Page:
That’s how Sanford Bismarck President Dr. Michael LeBeau responded to last month’s 8th Circuit ruling against his organization’s merger with Mid Dakota Clinic. “Sanford continues to believe that combining with Mid Dakota Clinic would lead to the enhanced provision of and access to healthcare for patients in central and western North Dakota,” he said in a written statement.
Researchers have raised doubts, however, about whether hospital acquisitions of medical practices have truly achieved efficiencies and cost savings, and whether any cost savings have been passed on to payers and patients.
Going forward, hospitals, insurers and other healthcare organizations need to prepare themselves for an era of closer state and federal examination of physician acquisition deals, antitrust experts agree. That also may apply to private-equity firms, which have accelerated their investment in physician groups and have sought to build market power in particular specialties.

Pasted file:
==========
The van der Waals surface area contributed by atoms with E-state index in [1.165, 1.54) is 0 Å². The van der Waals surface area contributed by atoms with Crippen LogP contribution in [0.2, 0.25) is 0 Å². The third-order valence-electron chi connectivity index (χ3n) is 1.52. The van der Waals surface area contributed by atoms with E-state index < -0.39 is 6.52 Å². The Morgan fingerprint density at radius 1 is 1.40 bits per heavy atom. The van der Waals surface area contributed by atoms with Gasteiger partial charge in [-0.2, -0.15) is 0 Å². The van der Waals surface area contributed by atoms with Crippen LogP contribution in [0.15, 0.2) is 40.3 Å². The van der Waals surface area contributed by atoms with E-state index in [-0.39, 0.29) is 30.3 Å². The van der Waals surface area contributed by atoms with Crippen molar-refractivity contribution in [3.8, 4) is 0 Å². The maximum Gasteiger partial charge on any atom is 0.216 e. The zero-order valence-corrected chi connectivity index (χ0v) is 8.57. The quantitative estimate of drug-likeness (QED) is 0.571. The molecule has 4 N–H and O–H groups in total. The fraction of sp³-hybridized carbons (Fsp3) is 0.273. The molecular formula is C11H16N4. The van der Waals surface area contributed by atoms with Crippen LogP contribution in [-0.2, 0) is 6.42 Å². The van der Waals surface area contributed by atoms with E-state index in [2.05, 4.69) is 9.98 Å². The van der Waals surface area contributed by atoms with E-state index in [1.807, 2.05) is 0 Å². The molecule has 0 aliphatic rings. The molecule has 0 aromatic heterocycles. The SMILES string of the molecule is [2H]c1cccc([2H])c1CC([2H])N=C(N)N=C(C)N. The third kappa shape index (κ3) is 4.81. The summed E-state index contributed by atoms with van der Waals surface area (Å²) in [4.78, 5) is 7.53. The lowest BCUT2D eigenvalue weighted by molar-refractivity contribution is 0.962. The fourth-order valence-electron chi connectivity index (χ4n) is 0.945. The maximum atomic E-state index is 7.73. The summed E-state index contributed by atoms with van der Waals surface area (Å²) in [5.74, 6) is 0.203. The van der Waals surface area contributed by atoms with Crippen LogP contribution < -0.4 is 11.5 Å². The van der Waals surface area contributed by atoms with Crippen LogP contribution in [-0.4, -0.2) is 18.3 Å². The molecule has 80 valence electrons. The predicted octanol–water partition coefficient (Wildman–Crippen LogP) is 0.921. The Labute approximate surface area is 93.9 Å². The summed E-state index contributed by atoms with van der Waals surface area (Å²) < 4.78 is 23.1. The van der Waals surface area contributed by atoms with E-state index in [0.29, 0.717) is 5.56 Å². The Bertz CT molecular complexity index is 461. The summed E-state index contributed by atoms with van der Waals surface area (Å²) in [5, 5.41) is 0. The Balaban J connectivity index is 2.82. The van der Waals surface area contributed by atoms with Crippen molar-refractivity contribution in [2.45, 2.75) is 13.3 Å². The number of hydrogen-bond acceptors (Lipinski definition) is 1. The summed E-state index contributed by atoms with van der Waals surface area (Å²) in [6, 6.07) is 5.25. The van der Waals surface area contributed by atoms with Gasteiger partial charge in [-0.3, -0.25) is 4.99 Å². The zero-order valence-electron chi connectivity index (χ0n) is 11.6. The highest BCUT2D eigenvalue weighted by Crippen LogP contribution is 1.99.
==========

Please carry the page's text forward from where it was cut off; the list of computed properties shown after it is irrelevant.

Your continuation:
The FTC did not respond to requests for an interview.
Healthcare organizations pursuing physician deals must be ready to cite circumstances where competition continues to thrive following a merger. But that may not be easy, conceded Lisa Gingerich, an antitrust attorney at Michael Best & Friedrich.
“The challenge now is there has been so much consolidation that it’s harder and harder to find those circumstances,” she said.
The UnitedHealth Group-DaVita case may present the clearest warning shot to organizations contemplating large physician acquisitions, attracting both federal and state attention.